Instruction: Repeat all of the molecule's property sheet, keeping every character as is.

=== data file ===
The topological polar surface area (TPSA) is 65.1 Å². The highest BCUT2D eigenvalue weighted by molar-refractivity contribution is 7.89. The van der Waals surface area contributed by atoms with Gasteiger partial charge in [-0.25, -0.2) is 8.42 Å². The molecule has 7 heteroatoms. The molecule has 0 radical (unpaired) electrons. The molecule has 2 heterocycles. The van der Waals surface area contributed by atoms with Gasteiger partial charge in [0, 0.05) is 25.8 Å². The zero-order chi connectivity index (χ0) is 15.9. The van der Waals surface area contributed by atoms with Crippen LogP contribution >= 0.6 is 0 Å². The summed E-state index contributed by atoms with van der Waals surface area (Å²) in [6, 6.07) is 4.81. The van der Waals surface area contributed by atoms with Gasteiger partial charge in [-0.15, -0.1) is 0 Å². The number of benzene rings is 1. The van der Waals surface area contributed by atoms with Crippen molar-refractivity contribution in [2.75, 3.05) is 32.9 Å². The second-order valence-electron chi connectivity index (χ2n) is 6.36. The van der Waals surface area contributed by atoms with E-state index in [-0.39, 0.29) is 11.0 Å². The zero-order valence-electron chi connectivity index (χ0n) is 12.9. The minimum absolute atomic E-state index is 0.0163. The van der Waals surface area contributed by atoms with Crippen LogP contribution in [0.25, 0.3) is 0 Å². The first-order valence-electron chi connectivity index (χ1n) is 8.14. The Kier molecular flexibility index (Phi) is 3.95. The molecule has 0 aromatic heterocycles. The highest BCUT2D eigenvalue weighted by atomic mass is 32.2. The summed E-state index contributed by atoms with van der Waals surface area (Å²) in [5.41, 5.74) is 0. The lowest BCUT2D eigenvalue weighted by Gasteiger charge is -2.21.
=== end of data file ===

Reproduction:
The topological polar surface area (TPSA) is 65.1 Å². The highest BCUT2D eigenvalue weighted by molar-refractivity contribution is 7.89. The van der Waals surface area contributed by atoms with Gasteiger partial charge in [-0.25, -0.2) is 8.42 Å². The molecule has 7 heteroatoms. The molecule has 0 radical (unpaired) electrons. The molecule has 2 heterocycles. The van der Waals surface area contributed by atoms with Gasteiger partial charge in [0, 0.05) is 25.8 Å². The zero-order chi connectivity index (χ0) is 15.9. The van der Waals surface area contributed by atoms with Crippen LogP contribution >= 0.6 is 0 Å². The summed E-state index contributed by atoms with van der Waals surface area (Å²) in [6, 6.07) is 4.81. The van der Waals surface area contributed by atoms with Gasteiger partial charge in [-0.15, -0.1) is 0 Å². The number of benzene rings is 1. The van der Waals surface area contributed by atoms with Crippen molar-refractivity contribution in [2.75, 3.05) is 32.9 Å². The second-order valence-electron chi connectivity index (χ2n) is 6.36. The van der Waals surface area contributed by atoms with E-state index in [-0.39, 0.29) is 11.0 Å². The zero-order valence-electron chi connectivity index (χ0n) is 12.9. The minimum absolute atomic E-state index is 0.0163. The van der Waals surface area contributed by atoms with Crippen LogP contribution in [0.25, 0.3) is 0 Å². The first-order valence-electron chi connectivity index (χ1n) is 8.14. The Kier molecular flexibility index (Phi) is 3.95. The molecule has 0 aromatic heterocycles. The highest BCUT2D eigenvalue weighted by atomic mass is 32.2. The summed E-state index contributed by atoms with van der Waals surface area (Å²) in [5.41, 5.74) is 0. The lowest BCUT2D eigenvalue weighted by Gasteiger charge is -2.21.